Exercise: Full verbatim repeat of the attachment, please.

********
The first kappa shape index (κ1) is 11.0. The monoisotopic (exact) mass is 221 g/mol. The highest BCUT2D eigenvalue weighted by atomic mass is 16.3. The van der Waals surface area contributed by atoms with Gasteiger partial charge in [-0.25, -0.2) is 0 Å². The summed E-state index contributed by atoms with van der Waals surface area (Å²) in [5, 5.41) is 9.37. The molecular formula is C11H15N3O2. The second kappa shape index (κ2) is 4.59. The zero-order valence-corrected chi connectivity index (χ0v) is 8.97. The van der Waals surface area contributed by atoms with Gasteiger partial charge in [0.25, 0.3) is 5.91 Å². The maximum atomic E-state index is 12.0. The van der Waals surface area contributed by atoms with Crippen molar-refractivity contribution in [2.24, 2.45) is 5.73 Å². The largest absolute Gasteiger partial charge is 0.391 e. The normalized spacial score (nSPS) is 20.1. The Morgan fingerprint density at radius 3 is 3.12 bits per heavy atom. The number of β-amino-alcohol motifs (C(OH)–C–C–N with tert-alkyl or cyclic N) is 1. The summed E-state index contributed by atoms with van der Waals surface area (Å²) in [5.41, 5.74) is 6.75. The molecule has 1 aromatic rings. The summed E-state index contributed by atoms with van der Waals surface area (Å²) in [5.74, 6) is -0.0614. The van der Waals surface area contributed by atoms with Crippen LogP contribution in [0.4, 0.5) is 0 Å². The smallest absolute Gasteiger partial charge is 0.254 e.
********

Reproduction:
The first kappa shape index (κ1) is 11.0. The monoisotopic (exact) mass is 221 g/mol. The highest BCUT2D eigenvalue weighted by atomic mass is 16.3. The van der Waals surface area contributed by atoms with Gasteiger partial charge in [-0.25, -0.2) is 0 Å². The summed E-state index contributed by atoms with van der Waals surface area (Å²) in [5, 5.41) is 9.37. The molecular formula is C11H15N3O2. The second kappa shape index (κ2) is 4.59. The zero-order valence-corrected chi connectivity index (χ0v) is 8.97. The van der Waals surface area contributed by atoms with Gasteiger partial charge in [0.25, 0.3) is 5.91 Å². The maximum atomic E-state index is 12.0. The van der Waals surface area contributed by atoms with Crippen molar-refractivity contribution in [2.24, 2.45) is 5.73 Å². The largest absolute Gasteiger partial charge is 0.391 e. The normalized spacial score (nSPS) is 20.1. The Morgan fingerprint density at radius 3 is 3.12 bits per heavy atom. The number of β-amino-alcohol motifs (C(OH)–C–C–N with tert-alkyl or cyclic N) is 1. The summed E-state index contributed by atoms with van der Waals surface area (Å²) in [5.41, 5.74) is 6.75. The molecule has 1 aromatic rings. The summed E-state index contributed by atoms with van der Waals surface area (Å²) in [5.74, 6) is -0.0614. The van der Waals surface area contributed by atoms with Crippen LogP contribution in [0.4, 0.5) is 0 Å². The smallest absolute Gasteiger partial charge is 0.254 e.